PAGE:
>Gears and Wears>Nike Structure (2009-2020) Replacement
I wore the Nike structures as an everyday trainer for over a decade, and even raced full marathons in them and they just were *the shoe for me*.
Sometime in 2020 they retired it for a godawful shoe and I believe have since brought it back. However, I tried the godawful shoe and the Nike structure that 'returned' recently and neither of them really fit my fancy.
Did anyone else go through this? And if so, what shoes have worked for you?
For the record, in the tweener years, I have worn, ranked:
- Hoka Rincon
- Hoka Clifton
- Hoka Mach
- Hoka Arahi
p.s. Rincon and Clifton combination work really well together for me alternating, but I am looking ideally for one shoe.
p.p.s. Adrenaline do not work for me so sorry to cut anyone off on that suggestion
I was alerted to this thread! I'll add some blowhard anecdotes and wisdom borrowed from other members; as is my wont.
I gave up on Nike training shoes decades ago; even when given free ones. Too heavy, hard, and uncomfortable fit. I try some on every couple years, but haven't discovered any that I like more than offerings from other brands. Nike racing shoes kick ass, though.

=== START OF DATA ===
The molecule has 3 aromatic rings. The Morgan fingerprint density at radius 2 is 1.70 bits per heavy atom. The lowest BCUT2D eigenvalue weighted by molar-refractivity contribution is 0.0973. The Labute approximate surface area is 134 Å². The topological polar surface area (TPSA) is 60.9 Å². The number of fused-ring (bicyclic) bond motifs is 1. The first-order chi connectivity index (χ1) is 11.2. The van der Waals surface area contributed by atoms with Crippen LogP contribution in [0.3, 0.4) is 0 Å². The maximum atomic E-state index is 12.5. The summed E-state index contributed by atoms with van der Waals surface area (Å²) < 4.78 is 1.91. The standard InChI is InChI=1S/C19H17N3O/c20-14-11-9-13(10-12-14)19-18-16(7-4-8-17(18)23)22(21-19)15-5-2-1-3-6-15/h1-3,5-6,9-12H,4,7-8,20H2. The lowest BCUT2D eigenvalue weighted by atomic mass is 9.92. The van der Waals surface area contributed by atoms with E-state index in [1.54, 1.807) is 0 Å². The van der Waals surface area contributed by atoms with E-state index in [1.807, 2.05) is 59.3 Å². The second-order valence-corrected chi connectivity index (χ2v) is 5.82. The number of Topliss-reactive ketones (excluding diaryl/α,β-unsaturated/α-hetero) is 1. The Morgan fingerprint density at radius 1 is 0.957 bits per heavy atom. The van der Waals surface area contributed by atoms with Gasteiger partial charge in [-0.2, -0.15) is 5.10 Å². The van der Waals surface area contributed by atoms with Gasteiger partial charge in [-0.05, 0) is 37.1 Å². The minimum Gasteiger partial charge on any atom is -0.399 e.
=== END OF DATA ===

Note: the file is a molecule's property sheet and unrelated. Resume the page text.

The popular "do it all" shoe right now is the Saucony Endorphin Speed-2, and now the 3. I can attest that the Speed2 is an excellent shoe. The Speed3 has some changes directed at making it a better daily trainer than the 2; I only have a couple runs in the 3 and haven't really noticed any obvious improvement in fit or performance. You should be able to get the Speed2 at discounts, I bought another pair a month or two ago for $80. It pairs with the Endorphin Pro2 (or 3) as a race shoe, but the Speed is very marathon race-worthy on it's own.
The other Swiss Army Knife shoe is the New Balance Rebel-2 (and now 3). It's a soft and flexible shoe with a slipper-like feel. Not as snappy as the Saucony, but my legs never feel beat-up after running in them. The flexy-ness is easy on my plantar/achilles/gastrocnemius. The longest I've run in them is 12M, and they were perfectly fine. I also have the NB RC Elite2, and it's kind of a combo between the Saucony Speed2 and NB Rebel2; is has about the same rigidity as the Saucony, but has the cushiness, actually more cushiness, of the Rebel2. I have not worn the 3, but it sounds like it has also been changed to be a better daily trainer.
Another shoe in my rotation is Skechers MaxRoad 4+. Light and cushy and flexy. It's what Hoka Clifton wishes it could be. I use it for long and recover runs, so I actually put more miles on this than the other shoes. The only downside, for me, is that the outsole rubber wears down by 200-250M. Some other people get 500+M out of them, my gait is weird.